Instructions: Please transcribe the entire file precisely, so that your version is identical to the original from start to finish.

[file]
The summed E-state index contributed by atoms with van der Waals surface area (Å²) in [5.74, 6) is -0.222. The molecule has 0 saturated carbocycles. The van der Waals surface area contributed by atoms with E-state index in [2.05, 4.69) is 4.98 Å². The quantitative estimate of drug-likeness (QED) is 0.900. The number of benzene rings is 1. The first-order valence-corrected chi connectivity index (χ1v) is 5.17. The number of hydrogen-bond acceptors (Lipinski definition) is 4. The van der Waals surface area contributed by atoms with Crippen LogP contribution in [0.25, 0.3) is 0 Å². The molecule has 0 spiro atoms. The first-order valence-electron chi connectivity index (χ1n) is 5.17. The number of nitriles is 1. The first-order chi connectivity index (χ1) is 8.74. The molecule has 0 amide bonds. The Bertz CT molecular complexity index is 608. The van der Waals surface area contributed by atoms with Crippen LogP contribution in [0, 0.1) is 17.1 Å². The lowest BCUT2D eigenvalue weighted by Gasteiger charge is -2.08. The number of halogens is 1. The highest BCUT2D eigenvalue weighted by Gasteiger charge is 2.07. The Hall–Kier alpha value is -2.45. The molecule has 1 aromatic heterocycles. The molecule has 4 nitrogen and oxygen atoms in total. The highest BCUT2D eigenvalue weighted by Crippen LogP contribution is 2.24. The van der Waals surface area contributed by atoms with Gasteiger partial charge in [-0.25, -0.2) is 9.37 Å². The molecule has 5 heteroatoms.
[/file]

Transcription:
The summed E-state index contributed by atoms with van der Waals surface area (Å²) in [5.74, 6) is -0.222. The molecule has 0 saturated carbocycles. The van der Waals surface area contributed by atoms with E-state index in [2.05, 4.69) is 4.98 Å². The quantitative estimate of drug-likeness (QED) is 0.900. The number of benzene rings is 1. The first-order valence-corrected chi connectivity index (χ1v) is 5.17. The number of hydrogen-bond acceptors (Lipinski definition) is 4. The van der Waals surface area contributed by atoms with Crippen LogP contribution in [0.25, 0.3) is 0 Å². The molecule has 0 spiro atoms. The first-order valence-electron chi connectivity index (χ1n) is 5.17. The number of nitriles is 1. The first-order chi connectivity index (χ1) is 8.74. The molecule has 0 amide bonds. The Bertz CT molecular complexity index is 608. The van der Waals surface area contributed by atoms with Crippen LogP contribution in [0, 0.1) is 17.1 Å². The lowest BCUT2D eigenvalue weighted by Gasteiger charge is -2.08. The number of halogens is 1. The highest BCUT2D eigenvalue weighted by Gasteiger charge is 2.07. The Hall–Kier alpha value is -2.45. The molecule has 1 aromatic heterocycles. The molecule has 4 nitrogen and oxygen atoms in total. The highest BCUT2D eigenvalue weighted by Crippen LogP contribution is 2.24. The van der Waals surface area contributed by atoms with Gasteiger partial charge in [-0.25, -0.2) is 9.37 Å². The molecule has 5 heteroatoms.